One Single Biopsy Not Sufficient to Guide Treatment Decisions in Prostate Cancer
Cleveland, OH & Buffalo, NY — While the majority of prostate cancers are slow growing and not fatal, some are aggressive and lethal. That fact underscores both the importance of new evidence that prostate tumors can be genetically different in individual patients and the implications of these research findings for patients and oncologists.
Genomic fingerprinting has helped physicians to predict the aggressiveness of an individual’s cancer based on the tumor’s genetic makeup and to tailor their treatment plans accordingly. However, in the majority of cases, while there are multiple prostate tumors present, typically only the largest tumor is fingerprinted. Writing in the journal European Urology, a research team led by Hannelore Heemers, Ph.D., of Cleveland Clinic’s Lerner Research Institute Department of Cancer Biology and Song Liu, PhD, Vice Chair of Bioinformatics at Roswell Park Comprehensive Cancer Center in Buffalo, has demonstrated that when genomic fingerprinting is performed on only a single tumor sample, a smaller but more aggressive tumor could potentially be missed.
For the study, “Intratumoral and Intertumoral Genomic Heterogeneity of Multifocal Localized Prostate Cancer Impacts Molecular Classifications and Genomic Prognosticators,” the team used next-generation sequencing techniques to genotype prostate tumors from four men who underwent radical prostatectomy. They also examined public data from the Cancer Genome Atlas to confirm their findings.
“We examined the molecular composition of heterogeneous cancerous tumors in a patient’s prostate. We found a lot of genetic differences among these tumors, and concluded that information from a single cancer biopsy is not sufficient to guide treatment decisions,” said Dr. Heemers. “Precise treatment is more complicated and the findings demonstrate a weakness in current genetic fingerprinting in prostate cancer.”
“High risk prostate cancers differ genetically among patients, among the different tumors within an individual patient and even within different sections of a single tumor,” said James Mohler, MD, Chair of the Department of Urology at Roswell Park Comprehensive Cancer Center, member of the investigative team and co-author. “Clinicians need to be careful about using the information from a gene-based test, because the analysis may not have been performed on the most aggressive portion of a man’s prostate cancer.”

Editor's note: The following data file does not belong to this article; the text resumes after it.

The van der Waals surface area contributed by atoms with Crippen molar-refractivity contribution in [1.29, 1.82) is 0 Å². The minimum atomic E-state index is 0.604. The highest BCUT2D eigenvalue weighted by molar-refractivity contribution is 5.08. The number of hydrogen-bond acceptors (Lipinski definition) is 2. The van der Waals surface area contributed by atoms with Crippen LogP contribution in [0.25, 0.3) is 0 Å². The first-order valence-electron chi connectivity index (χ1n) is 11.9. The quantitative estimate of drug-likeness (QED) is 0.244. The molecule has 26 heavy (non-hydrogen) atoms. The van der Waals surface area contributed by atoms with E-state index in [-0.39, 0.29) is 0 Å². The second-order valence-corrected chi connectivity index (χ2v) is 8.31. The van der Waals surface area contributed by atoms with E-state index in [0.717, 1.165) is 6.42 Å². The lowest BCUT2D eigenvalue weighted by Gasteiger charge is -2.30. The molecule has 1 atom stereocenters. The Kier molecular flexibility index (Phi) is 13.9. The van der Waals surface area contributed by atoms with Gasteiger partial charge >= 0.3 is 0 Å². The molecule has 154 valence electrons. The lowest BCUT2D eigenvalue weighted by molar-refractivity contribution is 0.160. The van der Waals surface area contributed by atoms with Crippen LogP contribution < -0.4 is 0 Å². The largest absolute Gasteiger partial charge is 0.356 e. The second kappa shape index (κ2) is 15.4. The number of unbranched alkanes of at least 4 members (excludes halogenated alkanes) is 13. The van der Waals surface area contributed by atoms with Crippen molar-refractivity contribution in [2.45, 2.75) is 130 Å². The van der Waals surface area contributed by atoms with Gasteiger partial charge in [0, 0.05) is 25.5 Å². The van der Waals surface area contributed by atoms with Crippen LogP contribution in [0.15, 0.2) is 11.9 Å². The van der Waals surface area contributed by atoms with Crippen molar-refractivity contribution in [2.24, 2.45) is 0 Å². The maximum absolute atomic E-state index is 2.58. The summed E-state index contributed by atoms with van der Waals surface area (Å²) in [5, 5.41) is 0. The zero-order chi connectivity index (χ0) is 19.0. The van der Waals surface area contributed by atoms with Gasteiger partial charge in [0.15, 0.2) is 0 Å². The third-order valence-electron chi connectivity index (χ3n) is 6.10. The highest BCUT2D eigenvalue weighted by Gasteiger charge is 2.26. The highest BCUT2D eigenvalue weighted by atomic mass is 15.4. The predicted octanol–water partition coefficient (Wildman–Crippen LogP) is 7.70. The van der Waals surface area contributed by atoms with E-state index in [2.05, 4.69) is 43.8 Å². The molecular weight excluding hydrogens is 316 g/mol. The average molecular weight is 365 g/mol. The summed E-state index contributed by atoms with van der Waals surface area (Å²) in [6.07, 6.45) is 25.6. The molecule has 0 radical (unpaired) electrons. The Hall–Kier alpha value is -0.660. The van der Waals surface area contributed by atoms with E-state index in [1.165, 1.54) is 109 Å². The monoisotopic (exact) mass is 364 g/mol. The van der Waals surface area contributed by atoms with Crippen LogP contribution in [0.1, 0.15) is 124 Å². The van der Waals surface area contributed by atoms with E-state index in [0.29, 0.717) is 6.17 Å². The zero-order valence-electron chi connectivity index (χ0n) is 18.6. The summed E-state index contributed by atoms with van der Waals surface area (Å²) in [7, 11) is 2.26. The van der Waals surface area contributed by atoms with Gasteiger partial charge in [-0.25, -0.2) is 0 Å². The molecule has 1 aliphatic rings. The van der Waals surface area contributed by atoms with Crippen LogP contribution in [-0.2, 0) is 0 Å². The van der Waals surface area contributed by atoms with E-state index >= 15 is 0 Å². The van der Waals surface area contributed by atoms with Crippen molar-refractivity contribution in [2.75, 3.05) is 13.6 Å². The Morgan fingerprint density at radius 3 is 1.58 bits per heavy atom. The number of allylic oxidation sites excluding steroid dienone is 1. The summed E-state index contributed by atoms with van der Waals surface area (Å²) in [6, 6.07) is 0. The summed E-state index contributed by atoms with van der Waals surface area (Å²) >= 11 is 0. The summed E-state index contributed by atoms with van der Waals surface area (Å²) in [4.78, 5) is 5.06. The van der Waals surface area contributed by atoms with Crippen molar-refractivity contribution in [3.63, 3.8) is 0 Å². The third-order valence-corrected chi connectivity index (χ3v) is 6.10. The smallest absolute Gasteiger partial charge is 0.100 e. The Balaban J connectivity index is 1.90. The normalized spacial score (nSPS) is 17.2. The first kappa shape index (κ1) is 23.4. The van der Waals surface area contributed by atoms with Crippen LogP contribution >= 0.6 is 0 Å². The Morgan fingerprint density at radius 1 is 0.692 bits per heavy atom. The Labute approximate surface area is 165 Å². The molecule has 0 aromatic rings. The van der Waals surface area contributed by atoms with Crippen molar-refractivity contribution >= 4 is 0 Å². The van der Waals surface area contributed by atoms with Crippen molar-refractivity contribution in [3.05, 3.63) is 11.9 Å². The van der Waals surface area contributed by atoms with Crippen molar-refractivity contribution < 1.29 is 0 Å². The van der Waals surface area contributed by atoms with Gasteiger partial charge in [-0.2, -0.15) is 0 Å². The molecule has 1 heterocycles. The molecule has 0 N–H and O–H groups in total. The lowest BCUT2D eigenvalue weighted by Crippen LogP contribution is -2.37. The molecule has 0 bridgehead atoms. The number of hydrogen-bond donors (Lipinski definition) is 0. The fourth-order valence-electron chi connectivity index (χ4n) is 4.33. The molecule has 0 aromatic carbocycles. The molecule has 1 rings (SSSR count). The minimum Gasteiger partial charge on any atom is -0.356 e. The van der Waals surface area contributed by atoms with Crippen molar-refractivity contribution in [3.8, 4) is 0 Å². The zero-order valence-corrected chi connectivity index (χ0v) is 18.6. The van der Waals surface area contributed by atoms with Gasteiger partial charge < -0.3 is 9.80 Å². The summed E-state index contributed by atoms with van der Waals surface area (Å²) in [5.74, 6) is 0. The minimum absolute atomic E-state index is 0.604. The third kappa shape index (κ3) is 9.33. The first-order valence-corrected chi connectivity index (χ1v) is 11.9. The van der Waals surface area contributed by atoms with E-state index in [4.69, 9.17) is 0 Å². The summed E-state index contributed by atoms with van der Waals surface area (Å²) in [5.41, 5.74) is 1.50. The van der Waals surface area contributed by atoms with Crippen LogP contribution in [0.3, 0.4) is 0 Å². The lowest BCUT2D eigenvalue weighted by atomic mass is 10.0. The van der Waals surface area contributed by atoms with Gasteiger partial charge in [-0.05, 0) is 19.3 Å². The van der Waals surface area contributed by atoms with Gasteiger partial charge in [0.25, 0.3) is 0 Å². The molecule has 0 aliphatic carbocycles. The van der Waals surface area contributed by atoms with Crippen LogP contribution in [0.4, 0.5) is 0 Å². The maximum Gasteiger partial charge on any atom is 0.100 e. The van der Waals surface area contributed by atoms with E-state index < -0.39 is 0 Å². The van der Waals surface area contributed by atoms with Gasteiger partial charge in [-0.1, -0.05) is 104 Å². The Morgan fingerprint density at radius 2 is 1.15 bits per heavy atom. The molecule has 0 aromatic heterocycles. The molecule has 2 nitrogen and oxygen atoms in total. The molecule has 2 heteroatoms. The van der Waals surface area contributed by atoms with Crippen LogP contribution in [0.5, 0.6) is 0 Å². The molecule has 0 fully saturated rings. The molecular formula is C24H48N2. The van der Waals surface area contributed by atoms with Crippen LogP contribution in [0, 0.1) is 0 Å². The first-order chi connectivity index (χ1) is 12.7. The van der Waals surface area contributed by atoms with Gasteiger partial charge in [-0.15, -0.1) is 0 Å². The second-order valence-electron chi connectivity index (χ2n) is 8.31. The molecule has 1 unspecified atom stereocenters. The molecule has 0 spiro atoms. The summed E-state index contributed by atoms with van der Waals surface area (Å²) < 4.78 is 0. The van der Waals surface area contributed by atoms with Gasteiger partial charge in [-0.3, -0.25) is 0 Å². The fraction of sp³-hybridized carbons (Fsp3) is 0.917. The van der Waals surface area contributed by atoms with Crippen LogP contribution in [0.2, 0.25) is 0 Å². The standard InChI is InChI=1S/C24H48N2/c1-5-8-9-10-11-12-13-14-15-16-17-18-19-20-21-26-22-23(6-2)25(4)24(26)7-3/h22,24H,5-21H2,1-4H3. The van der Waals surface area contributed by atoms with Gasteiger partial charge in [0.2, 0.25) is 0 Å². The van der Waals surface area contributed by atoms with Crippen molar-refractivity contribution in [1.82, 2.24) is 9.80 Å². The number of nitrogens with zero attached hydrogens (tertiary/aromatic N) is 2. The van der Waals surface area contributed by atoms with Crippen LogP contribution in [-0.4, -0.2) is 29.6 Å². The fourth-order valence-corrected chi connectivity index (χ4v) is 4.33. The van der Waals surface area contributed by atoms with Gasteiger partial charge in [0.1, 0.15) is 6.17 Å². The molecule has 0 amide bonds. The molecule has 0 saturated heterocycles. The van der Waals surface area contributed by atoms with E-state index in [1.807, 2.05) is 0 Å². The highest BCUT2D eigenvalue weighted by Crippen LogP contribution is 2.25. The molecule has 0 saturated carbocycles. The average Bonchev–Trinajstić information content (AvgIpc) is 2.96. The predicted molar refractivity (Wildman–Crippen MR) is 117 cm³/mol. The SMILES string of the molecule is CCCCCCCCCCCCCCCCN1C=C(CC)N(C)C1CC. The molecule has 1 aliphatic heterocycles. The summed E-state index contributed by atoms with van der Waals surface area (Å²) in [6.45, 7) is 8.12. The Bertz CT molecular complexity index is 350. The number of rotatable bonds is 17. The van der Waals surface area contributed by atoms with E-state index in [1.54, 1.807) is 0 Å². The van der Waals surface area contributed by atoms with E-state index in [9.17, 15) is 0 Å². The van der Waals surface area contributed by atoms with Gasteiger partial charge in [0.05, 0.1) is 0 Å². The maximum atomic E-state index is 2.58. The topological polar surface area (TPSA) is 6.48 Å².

In “Disrupting the Status Quo in Prostate Cancer Diagnosis,” an editorial published in the same journal, Alastair David Lamb, MB.ChB., Ph.D., of Cambridge University Hospitals, and co-authors write: “Several aspects of this study are impressive. [The authors] addressed an important clinical and molecular question: What effect does tumor heterogeneity have on decision making in prostate cancer, specifically, with respect to molecular taxonomies of the disease?”
The study authors note that the use of genomic analysis to personalize treatment plans is in its infancy and that many more large studies will be required to develop next-generation prognostic tools that can be relied on to guide treatment selection and planning for men with prostate cancer.
Editor’s Note: Relevant Broll available upon request.
About Cleveland Clinic Lerner Research Institute
The Lerner Research Institute (LRI) is home to Cleveland Clinic’s laboratory, translational and clinical research. Its mission is to promote human health by investigating in the laboratory and the clinic the causes of disease and discovering novel approaches to prevention and treatments; to train the next generation of biomedical researchers; and to foster productive collaborations with those providing clinical care. In 2015, LRI researchers published nearly 600 articles in high-impact biomedical journals (top 10% of all biomedical journals). LRI’s total annual research expenditure was $251 million in 2015 (with $104 million in competitive federal funding). Approximately 1,200 people (including approximately 150 principal investigators, 200 research fellows, and about 100 graduate students) in 12 departments work in research programs focusing on cardiovascular, cancer, neurologic, musculoskeletal, allergic and immunologic, eye, metabolic, and infectious diseases. The LRI has more than 700,000 square feet of lab, office, and scientific core services space. LRI faculty oversee the curriculum and teach students enrolled in the Cleveland Clinic Lerner College of Medicine (CCLCM) of Case Western Reserve University – training the next generation of physician-scientists. Institute faculty also participate in multiple doctoral programs, including the Molecular Medicine PhD Program, which integrates traditional graduate training with an emphasis on human diseases. The LRI is a significant source of commercial property, generating 54 invention disclosures, 14 licenses, and 76 patents in 2015.
About Roswell Park Comprehensive Cancer Center
The mission of Roswell Park Comprehensive Cancer Center is to understand, prevent and cure cancer. Founded in 1898, Roswell Park is one of the first cancer centers in the country to be named a National Cancer Institute-designated comprehensive cancer center and remains the only facility with this designation in Upstate New York. The Institute is a member of the prestigious National Comprehensive Cancer Network, an alliance of the nation’s leading cancer centers; maintains affiliate sites; and is a partner in national and international collaborative programs. For more information, visit www.roswellpark.org, call 1-800-ROSWELL (1-800-767-9355) or email AskRoswell@Roswellpark.org. Follow Roswell Park on Facebook and Twitter.
Deb Pettibone, Public Information Specialist